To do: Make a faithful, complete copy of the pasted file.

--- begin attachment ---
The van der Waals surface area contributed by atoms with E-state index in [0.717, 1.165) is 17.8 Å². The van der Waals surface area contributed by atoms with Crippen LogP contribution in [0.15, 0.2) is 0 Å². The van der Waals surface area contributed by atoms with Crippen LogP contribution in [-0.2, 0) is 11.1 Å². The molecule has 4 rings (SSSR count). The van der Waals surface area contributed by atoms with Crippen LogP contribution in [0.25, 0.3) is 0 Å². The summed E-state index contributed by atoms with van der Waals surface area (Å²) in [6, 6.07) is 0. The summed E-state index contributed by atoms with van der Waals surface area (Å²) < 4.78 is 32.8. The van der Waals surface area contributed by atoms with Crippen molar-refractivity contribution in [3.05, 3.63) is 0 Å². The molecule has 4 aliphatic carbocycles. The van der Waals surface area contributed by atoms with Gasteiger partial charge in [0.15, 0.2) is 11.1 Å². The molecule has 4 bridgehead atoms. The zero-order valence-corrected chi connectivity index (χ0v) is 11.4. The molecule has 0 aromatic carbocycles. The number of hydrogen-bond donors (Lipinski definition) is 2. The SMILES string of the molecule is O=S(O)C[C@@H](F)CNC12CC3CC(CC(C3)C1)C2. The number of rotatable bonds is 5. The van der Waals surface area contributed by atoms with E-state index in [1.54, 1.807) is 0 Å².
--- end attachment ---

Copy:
The van der Waals surface area contributed by atoms with E-state index in [0.717, 1.165) is 17.8 Å². The van der Waals surface area contributed by atoms with Crippen LogP contribution in [0.15, 0.2) is 0 Å². The van der Waals surface area contributed by atoms with Crippen LogP contribution in [-0.2, 0) is 11.1 Å². The molecule has 4 rings (SSSR count). The van der Waals surface area contributed by atoms with Crippen LogP contribution in [0.25, 0.3) is 0 Å². The summed E-state index contributed by atoms with van der Waals surface area (Å²) in [6, 6.07) is 0. The summed E-state index contributed by atoms with van der Waals surface area (Å²) < 4.78 is 32.8. The van der Waals surface area contributed by atoms with Crippen molar-refractivity contribution in [3.05, 3.63) is 0 Å². The molecule has 4 aliphatic carbocycles. The van der Waals surface area contributed by atoms with Gasteiger partial charge in [0.15, 0.2) is 11.1 Å². The molecule has 4 bridgehead atoms. The zero-order valence-corrected chi connectivity index (χ0v) is 11.4. The molecule has 0 aromatic carbocycles. The number of hydrogen-bond donors (Lipinski definition) is 2. The SMILES string of the molecule is O=S(O)C[C@@H](F)CNC12CC3CC(CC(C3)C1)C2. The number of rotatable bonds is 5. The van der Waals surface area contributed by atoms with E-state index in [1.54, 1.807) is 0 Å².